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Session: Therapy BLUE RIBBON [Return to Session]

Pulsed Wave Doppler Parameters of Bilateral Neurovascular Bundles in Patients Receiving Prostate Radiotherapy

B Zhou*, X Yang, J Wang, J Janopaul-naylor, P Patel, A Jani, T Liu, Emory Univ, Atlanta, GA


TU-J430-BReP-F3-5 (Tuesday, 7/12/2022) 4:30 PM - 5:30 PM [Eastern Time (GMT-4)]

Exhibit Hall | Forum 3

Purpose: To explore the pulsed wave Doppler features of bilateral neurovascular bundles (NVBs) for patients receiving prostate radiotherapy.

Methods: Sixteen patients (mean age 70.4 ± 8.2 years) receiving prostate radiotherapy were enrolled under IRB approval. Each patient received a transrectal US scan with a mechanical stepper holding the probe. The US scans involved: 1) 3D B-mode scans of the entire prostate, 2) localizations of NVBs with color flow Doppler imaging, 3) pulsewave measurement of the NVBs. Five pulsed Doppler waveform features were extracted using an in-house program: peak-systolic velocity (PSV), end-diastolic velocity (EDV), mean velocity (Vm), resistive index (RI), and pulsatile index (PI). The discrepancy in blood flow between left and right NVBs was assessed in Vm percent difference ([max - min]/min x 100%).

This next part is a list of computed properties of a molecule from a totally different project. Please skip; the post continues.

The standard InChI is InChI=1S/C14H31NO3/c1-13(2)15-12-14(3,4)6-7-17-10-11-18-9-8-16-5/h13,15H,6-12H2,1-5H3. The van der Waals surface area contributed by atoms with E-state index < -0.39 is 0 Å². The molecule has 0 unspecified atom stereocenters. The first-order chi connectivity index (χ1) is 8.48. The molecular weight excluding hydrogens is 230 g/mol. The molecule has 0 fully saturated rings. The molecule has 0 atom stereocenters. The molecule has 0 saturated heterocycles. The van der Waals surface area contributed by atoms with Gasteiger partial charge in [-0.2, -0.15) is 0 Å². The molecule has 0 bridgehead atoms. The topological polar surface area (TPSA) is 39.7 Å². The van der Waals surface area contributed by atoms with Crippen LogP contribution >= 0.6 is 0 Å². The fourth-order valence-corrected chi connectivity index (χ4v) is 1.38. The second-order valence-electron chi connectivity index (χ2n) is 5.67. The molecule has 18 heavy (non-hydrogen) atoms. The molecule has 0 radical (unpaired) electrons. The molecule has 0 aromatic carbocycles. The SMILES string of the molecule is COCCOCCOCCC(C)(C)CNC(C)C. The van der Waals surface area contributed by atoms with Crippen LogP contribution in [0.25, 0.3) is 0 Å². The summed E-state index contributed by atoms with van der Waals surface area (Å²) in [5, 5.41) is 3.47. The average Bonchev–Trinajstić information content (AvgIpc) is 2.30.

Results: Bilateral NVB locations were reviewed by an experienced radiation oncologist and Doppler waveform features were successfully obtained. The Doppler pulsed waveform parameters ranged from PSV = 4.93 – 17.83 cm/s, EDV = 0 – 4.35 cm/s, Vm = 1.29 – 7.81 cm/s, RI = 0.3 – 2.63, and PI = 0.62 – 3.64. Among these patients, a large discrepancy in pulsed waveform parameters of left and right NVBs were observed (PSV = 8 - 215 %, Vm = 7 - 171 %, RI = 3 - 415 %, PI = 0 – 125 %). Blood flow discrepancy between left and right NVB was less than 50% in 6 patients (38%), 51-100% in 9 patients (56%), and >100% in 1 patient (6%).

Conclusion: In the first of its kind Doppler study of the NVBs in patients receiving prostate radiotherapy, we report a large discrepancy in the Doppler ultrasound waveform features between bilateral NVBs. The proposed ultrasound method can be useful as clinicians develop vessel-sparing radiotherapy to more effectively preserve sexual function and improve patient overall wellbeing.


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